learn

Rain, rain go away

“Do you want to shoot that?” I heard, as I broke from completely zoning out on a doe up a hill from me.

“What!? No!” I instinctively responded. “Do you want to shoot that?”

“No…I’ve shot plenty of deer. I just thought you might like that.”

“Is that even legal? It looks like a baby!”

“That’s a full-grown doe, you could definitely shoot that.”

“Aren’t we on a preserve? Can you kill things here?”

“Just because you’re not supposed to doesn’t mean you can’t. I really thought you’d want to, hmm.”

To say that this is the least awkward example of my interaction with my celebrity crush on Friday is a bit of an understatement. I was an hour late to meet Dave Petzal, THE Gun Nut, at the train station where we would proceed to drive an hour and a half in a combination of tense silence and weak ice breaker attempts…from the passenger seat of course. Besides the horror of my inability to communicate with him despite repeated warnings to speak loudly, I physically couldn’t cease the nodding off my head always insists on when I wake up before 6 am. No matter how early I went to bed or how much coffee I consumed, this was inevitable. I’m narcoleptic at every other time of day, but morning is the worst.

When Dave pulled over for coffee, not even hinting–telling, we got wet realizing rain was sneaking up on us. Dave had been sitting at a train station seven miles from his house for over an hour. Joe had driven for almost three hours from Jersey and was waiting at the preserve for an hour. I had the guilt of making everyone wait plus the pressure to shoot well and the fear the whole day would be ruined on my account. Rain made for a worst-case-scenario. And it didn’t stop. It stopped long enough to continually set up for shooting and prepare to film, then would pour every time.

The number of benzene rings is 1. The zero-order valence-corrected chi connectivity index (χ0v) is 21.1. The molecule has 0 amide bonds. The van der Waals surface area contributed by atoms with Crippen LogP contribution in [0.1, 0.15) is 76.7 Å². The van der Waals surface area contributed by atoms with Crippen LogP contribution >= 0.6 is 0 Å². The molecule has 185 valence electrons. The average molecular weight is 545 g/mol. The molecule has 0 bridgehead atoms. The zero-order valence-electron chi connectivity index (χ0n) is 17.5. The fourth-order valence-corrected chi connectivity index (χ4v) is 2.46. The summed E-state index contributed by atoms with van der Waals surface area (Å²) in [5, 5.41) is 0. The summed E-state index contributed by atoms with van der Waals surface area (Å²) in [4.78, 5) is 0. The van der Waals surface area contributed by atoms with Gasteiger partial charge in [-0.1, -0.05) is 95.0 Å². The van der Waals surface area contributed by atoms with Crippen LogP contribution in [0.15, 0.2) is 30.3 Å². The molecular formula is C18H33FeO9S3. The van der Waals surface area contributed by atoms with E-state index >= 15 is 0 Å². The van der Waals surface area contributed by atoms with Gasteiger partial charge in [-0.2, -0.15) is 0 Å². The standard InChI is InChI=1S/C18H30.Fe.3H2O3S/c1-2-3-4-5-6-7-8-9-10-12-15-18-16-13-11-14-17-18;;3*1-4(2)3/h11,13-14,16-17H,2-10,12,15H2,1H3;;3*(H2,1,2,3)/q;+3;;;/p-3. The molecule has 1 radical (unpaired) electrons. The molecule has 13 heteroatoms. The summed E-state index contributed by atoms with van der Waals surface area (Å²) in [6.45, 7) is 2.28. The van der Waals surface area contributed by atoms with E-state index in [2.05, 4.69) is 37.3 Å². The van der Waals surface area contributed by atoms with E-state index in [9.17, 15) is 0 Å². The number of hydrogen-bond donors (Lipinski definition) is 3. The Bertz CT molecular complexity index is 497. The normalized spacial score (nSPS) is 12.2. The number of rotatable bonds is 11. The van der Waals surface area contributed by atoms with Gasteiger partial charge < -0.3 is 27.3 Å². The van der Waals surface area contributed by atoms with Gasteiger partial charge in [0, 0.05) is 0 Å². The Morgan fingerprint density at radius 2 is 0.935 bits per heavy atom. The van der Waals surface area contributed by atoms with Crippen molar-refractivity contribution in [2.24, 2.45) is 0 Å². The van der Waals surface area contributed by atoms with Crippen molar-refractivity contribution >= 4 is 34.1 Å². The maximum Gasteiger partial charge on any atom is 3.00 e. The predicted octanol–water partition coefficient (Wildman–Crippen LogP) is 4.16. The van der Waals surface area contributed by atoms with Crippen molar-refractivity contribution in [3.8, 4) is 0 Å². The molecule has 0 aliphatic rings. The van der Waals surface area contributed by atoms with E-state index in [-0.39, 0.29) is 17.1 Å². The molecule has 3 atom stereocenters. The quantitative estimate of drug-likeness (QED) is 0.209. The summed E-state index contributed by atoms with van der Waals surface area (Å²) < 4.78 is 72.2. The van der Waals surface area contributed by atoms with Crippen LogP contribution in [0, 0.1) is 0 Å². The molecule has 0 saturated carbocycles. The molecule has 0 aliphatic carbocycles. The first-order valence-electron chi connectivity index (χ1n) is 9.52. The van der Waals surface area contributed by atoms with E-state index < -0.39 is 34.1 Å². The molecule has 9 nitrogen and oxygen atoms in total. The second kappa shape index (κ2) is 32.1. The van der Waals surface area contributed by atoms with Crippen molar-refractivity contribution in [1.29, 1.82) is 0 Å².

The good news? I got to sit with Dave while he shot from a blind with a much bigger rifle than I will be handling anytime soon. This was chill inducing. I saw a crotchety old man completely transform given the opportunity to show me what defines him. I saw him ever so carefully adjust the sight until he shot the target dead center with absolute ease. This makes him happy, and there’s nothing like being in the presence of happiness visibly manifested. Especially when you’re grumpy.

I also finally made it upstate to see a ridiculous amount of green and mountains that I had no idea were there. I felt that familiar rush come over me that’s overwhelming every time I return to Nashville. You truly forget about this kind of natural beauty when all of the traveling you do around the city remains within and between building after building. At one turn we followed a mix between mist and clouds hanging effortlessly around breathtaking mountaintops. In that moment of awe I had to consciously remind myself where I was. Rain couldn’t ruin that.

I was relieved to finally leave and talk pitches with Joe on our ride home, the results of which I hope to share very soon. A career in journalism hinges so threateningly on connections and networking, and I am so lucky to have met so many insightful people through F&S. My fishing buddies have become my go-to’s to bounce ideas off of, and the great thing about rugged outdoorsmen is they rarely sugarcoat anything. If my lame attempt to pitch would never work I’m told so in plain. That’s my kind of communication. And that’s why I’m single.

Back in the office this week I’ve realized I can’t avoid uncomfortable dialogue, particularly when I find myself on phone calls like this:

“Field & Stream this is Ashley.”

“Hello?? Who is this?”

“This is Ashley.”

“Are you with a company??”

“Field & Stream. How can I help you?”

“I’m trying to upload photos for a contest and have tried every username and password I’ve ever made and nothing will work!”

“Do you have a username on fieldandstream.com?”

“No! I don’t want anymore username’s or password’s I have enough already!”

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